Even with this ray of compensation sunshine, clouds are still on the horizon. To reach the 10% raise, financial newsweekly The Deal, estimates individuals will have to increase their productivity at least by 50%. This is due to investment houses increasing performance-based compensation and paying smaller base salaries.
But if investment bank employees can muster the necessary productivity increases, raises could come across the board. Financial analysts will have the potential to earn between $100,000 and $150,000, while managing directors at the top will make up to $1 million this year.
Additionally, The Deal survey found smaller investment banks with intrinsically lower overhead are now paying their top-producers just as much as the big firms. Thus, all down the Street, firms are trying to hold onto their remaining employees, signaling a dramatic decline in layoffs though 2004.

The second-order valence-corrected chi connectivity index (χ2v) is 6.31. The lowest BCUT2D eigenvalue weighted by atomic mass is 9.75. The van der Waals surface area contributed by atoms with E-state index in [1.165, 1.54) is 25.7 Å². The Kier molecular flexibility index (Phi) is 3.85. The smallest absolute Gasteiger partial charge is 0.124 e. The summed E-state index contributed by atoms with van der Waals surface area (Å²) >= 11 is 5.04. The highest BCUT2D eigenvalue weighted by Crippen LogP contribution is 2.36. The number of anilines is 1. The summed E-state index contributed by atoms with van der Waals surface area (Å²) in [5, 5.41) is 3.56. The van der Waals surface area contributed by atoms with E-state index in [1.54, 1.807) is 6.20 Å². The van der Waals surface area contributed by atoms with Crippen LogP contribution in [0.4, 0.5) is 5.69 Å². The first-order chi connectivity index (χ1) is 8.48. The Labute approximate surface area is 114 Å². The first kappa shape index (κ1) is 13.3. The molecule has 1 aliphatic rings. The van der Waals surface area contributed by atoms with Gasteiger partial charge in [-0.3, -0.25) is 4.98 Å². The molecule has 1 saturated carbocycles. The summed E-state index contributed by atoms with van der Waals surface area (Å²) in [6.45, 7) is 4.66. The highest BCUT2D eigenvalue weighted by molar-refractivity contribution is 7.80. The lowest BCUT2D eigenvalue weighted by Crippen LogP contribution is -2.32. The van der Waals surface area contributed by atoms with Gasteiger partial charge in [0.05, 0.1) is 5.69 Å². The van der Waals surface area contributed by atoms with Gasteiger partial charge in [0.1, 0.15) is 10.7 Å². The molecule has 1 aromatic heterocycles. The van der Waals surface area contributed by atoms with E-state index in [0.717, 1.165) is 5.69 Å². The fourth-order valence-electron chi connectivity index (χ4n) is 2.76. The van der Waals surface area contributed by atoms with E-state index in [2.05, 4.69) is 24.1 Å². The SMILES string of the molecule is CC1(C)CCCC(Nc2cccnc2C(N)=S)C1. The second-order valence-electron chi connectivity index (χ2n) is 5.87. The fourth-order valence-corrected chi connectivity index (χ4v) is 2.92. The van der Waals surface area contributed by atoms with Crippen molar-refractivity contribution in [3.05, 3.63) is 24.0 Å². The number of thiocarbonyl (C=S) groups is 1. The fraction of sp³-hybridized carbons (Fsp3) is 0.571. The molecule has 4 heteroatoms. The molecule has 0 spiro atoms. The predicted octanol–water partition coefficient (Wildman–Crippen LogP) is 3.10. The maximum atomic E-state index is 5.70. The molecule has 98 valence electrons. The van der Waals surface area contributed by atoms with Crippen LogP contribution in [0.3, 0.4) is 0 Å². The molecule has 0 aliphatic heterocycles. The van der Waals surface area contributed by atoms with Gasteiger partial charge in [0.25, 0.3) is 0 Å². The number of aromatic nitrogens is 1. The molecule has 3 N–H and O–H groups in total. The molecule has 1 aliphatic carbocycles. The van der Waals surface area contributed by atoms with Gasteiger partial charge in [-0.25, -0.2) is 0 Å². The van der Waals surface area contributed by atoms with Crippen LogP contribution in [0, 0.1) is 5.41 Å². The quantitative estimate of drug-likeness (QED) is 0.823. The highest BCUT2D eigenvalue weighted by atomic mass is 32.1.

“We lack hard numbers to prove that M&A is back, but anecdotally we hear that boards and CEOs are beginning to recover from the multiple shocks of the post-bubble era. While most banks have shored up business in other areas, they can’t thrive without M&A. Coupled with this trend, we’ve seen the first evidence that Wall Street is hiring again-or at least no longer cutting,” said The Deal’s editor-in-chief Robert Teitelman.
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